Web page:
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Review: My Uncle

myuncle-posterCuteness and jauntiness can only go so far if there’s no substance backing them up. My Uncle, a Japanese film with a name suggestive of a much loved, much older French film, is that insubstantial film. It starts off lightly, but the longer you wait for something, the more apparent it becomes that there’s nothing there.

Yukio (Riku Ohnishi) has to write an essay about an adult in his life, and so he chooses to write about his shiftless live-in philosophy professor uncle (Ryuhei Matsuda). Yukio’s uncle expends a paradoxically large amount of energy to be as lazy as possible, but when he meets Eri (Yoko Maki) he decides that he has to change his routine ever so slightly and follow her to Hawaii, with Yukio in tow.

The best joke and moment in My Uncle comes in the introduction of the titular character, and the entire film is downhill from there. Normally reliable director Nobuhiro Yamashita (JFF 2015’s La La La At Rock Bottom, JFF 2017’s Over the Fence) has put together a film with no momentum or trajectory. A character like the unnamed uncle is supposed to have something to recommend him despite his copious flaws, but he shows few signs of improvement and little in the way of insouciant charm, and Yukio is a long-suffering (for no real reason; his uncle’s actions have remarkably little bearing on his day-to-day life) narrator.

When My Uncle moves on to on-location shooting it plumbs new depths, with the sort of near-racism that you end up getting when a Japanese film attempts culture shock, and the utility of completely unqualified locals in bit parts. One of the English-speaking actors flubs his line terribly, but they didn’t retake it — it’s just left in the movie as is. This is the kind of laziness that might be slightly forgivable if the location was interesting, but My Uncle renders Hawaii into a deathly dull shade of bronze; Japanese films often act as good travelogues or examinations of unlikely minutiae, but My Uncle doesn’t even capitalise on the use of a coffee farm as a setting.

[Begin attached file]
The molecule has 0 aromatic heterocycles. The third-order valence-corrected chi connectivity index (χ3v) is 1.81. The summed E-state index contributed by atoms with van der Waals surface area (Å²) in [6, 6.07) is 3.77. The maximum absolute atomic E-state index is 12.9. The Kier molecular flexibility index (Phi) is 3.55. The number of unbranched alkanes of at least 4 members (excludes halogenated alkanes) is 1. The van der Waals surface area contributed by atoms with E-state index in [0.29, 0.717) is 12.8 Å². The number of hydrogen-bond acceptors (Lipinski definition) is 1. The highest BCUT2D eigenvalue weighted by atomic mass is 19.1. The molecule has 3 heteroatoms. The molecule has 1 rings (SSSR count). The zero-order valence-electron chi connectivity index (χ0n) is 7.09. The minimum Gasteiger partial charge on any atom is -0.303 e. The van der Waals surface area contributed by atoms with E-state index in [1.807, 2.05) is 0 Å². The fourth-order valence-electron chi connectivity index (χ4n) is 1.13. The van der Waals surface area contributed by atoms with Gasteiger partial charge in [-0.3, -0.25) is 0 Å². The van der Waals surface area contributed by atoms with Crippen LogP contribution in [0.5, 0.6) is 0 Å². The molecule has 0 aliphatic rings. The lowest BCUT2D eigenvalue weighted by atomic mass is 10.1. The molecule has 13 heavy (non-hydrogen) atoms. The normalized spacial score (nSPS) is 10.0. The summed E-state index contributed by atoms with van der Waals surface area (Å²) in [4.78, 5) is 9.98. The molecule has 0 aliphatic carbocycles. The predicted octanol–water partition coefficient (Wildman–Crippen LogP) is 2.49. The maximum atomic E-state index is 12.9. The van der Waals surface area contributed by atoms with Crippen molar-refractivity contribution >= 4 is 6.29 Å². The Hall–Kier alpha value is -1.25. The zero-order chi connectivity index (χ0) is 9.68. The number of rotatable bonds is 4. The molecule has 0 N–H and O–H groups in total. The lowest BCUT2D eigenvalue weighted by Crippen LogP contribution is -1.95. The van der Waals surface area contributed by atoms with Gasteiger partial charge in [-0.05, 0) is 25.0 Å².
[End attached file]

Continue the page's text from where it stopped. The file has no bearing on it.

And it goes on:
The chameleonic Matsuda, who looks completely different from one film to the next, has no material to work with; with no room for growth, there’s no need to try. Based on Morio Kita’s novel and adapted by Yasushi Suto, the script contains too few events to justify a 110-minute runtime, and has no real right threatening us with a sequel in a post-credits scene like some sort of Marvel film.

My Uncle is a curiously empty film that tries to coast on a charm that it doesn’t have. It reduces not just the audience to passive viewers but also its protagonists, who ultimately may as well have stayed stretched out on their floor smoking cigarettes they didn’t pay for.

My Uncle is screening in Australia as part of the Japanese Film Festival, which tours the country between October 13 and December 3, 2017.

Directed by: Nobuhiro Yamashita.

Starring: Ryuhei Matsuda, Riku Ohnishi and Yoko Maki.